On a typical workaday morning the suburban Connecticut matron throws on her coat, drives hubby to the commuter train for New York, kisses him goodbye and motors back with her toddler to her five-bedroom colonial home on two secluded acres. She unpeels 2-year-old Gillian from her snowsuit, scatters birdseed on the back porch for the cardinals and grosbeaks and then tries to straighten the jumble in the family room, where hubby's weight-lifting equipment sits next to the toddler's rocking horse. "We're still settling in," she apologizes. "It'll be months before we can have someone in to clean." A transplanted Californian, she celebrated her 30th birthday last week at a quiet dinner with friends, and she was looking forward to becoming even more like her sedate neighbors. "I always wanted to live in the East," she says. "I wanted to go to school here, but my parents said I wouldn't like it and it was too far away. After what happened in Berkeley, they would have given anything for me to have gone East to school."
Indeed. Patty Hearst Shaw may be the nation's most unlikely suburbanite. If her daily routine is resolutely ordinary, it once was so singularly touched by the bizarre and the lurid as to strain belief. She spent her 20th birthday as a blindfolded prisoner in a darkened closet, kidnapped two weeks previously by a small band of muddle-headed "revolutionaries" who brutalized her, raped her and threatened her with death. They styled themselves the Symbionese Liberation Army, and the torment they inflicted on the heiress granddaughter of press lord William Randolph Hearst became their mark on history. The dramatic images from that time are indelible. The unruly mobs snatching the free food extorted by the SLA from the Hearst Corp. Kidnappers Donald (Cinque) DeFreeze and five of his followers dying in the burning house set ablaze by L.A. police bullets. The brainwashed and traumatized Patty becoming "Tania," the revolutionary holding a gun in front of the SLA's cobra insignia. A bank camera's jerky stop-action photos of her participation in a holdup. Captured by the FBI in 1975, convicted of bank robbery and sentenced to seven years, Patty served 22½ months in prison before President Carter commuted her term in 1979. "I had five years taken out of my life, either as a kidnap victim or a prisoner," Patty says. "Should I spend my whole life complaining about it? Then I would be victimizing myself." Two years ago she dropped all legal appeals. "I realized it would take years to clear my name," she says. "My life had to go in another direction."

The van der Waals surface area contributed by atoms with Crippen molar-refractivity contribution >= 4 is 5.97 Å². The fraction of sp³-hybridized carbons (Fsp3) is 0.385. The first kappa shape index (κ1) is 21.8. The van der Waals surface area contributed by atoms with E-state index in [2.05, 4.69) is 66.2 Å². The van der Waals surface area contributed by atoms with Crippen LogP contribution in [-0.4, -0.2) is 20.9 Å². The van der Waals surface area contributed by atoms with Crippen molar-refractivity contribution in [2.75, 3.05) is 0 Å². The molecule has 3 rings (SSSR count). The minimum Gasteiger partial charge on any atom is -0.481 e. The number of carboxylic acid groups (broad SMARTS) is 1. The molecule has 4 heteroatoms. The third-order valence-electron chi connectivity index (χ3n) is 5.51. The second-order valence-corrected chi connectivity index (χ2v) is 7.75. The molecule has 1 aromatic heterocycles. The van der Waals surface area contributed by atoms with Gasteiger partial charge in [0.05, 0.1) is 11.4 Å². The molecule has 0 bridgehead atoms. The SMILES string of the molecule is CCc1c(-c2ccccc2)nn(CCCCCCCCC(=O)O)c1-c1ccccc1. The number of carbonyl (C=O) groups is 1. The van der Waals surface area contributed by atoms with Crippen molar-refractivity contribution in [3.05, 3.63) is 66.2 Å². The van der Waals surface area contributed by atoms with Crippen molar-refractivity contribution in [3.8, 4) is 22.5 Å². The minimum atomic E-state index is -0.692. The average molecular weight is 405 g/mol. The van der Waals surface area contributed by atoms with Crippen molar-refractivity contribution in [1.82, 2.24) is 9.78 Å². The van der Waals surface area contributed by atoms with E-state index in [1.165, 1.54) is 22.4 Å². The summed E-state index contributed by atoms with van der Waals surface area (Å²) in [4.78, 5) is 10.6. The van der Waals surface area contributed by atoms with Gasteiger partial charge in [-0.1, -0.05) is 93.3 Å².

And it went toward home and conservatism. Explains Patty: "Being kidnapped by radicals and put into prison with mostly drug addicts made me far more conservative and less supportive of liberal government policies—on welfare, for example. When I was in college I knew people who used food stamps to buy lobster and pâté. They thought it was the funniest thing. One of them even had a trust fund. I know from my own experience abuses exist. People will say that, coming from my family, I'm so spoiled. Well, I'd rather do any job than stand in line for a welfare check."
She doesn't miss the West Coast. "It's so much nicer in the East, more formal, which I like," she says. "I hardly ever go out in blue jeans. I like the seasons too. It gives you a sense of the continuity of life. I just got fed up with California. Emily and Bill Harris [the only surviving members of the kidnapping gang] got out of prison last spring," she adds. "In the East, when they talk about a lenient sentence, it's 25 years. In California they let out one kook after another. It's especially depressing when they let out your own weirdos."
The parole board actions, Patty insists, had nothing to do with her move six months ago, which was caused by the promotion of her husband of five years, her former bodyguard, Bernard Shaw, 38, to a desk security job with the Hearst Corp. in New York. Bernie's son by his first marriage, Tom, 16, is another member of the household (Shaw's daughter, Heather, 11, lives with her mother), and the boy "thinks the world of Patty," says Bernie. "It's been like going to another planet," says Shaw of the move. "Patty seems lighter, and there is more of a twinkle in her eye. Of course, I don't think she'll ever be able to put the ordeal in the past. She has to live with it."
She's better and better at that. Her attack dog, Arrow, a 100-pound German shepherd, spiritedly chases squirrels, not intruders. The 400 flower bulbs the couple planted await the advent of spring. Patty stays busy decorating the house but can't bring herself to finish the last bedroom—except as a nursery. "Gillian makes me want to have more children," she says. "It has been a lot of fun with her. I could work if I wanted to, but I can't imagine dumping her in day care. Being with her is much more satisfying. I certainly understand if a woman has to work, but, gosh, why have children if you're not going to be there with them? And I think it's a shame to be married and not have children. What a sad decision."
Someday Patty thinks she may join her aunt in charity work in New York. Of course, Patty Hearst in the Junior League seems nearly as predictable a prospect as it was before the circuit of her life was broken. "For a time I was a symbol of the rebellious youth of the '60s. There was a lot of hostility toward me," she says. "Now I think I am an example of someone who has overcome adversity. I think if you don't take yourself too seriously and keep plugging away, things will work out. People can be incredibly vicious because of the name Hearst. With my daughter I'll always be more cautious about what she does because I was the victim of a crime. I may go back to California in 20 years. Meanwhile, though, I've just gone on with my life."
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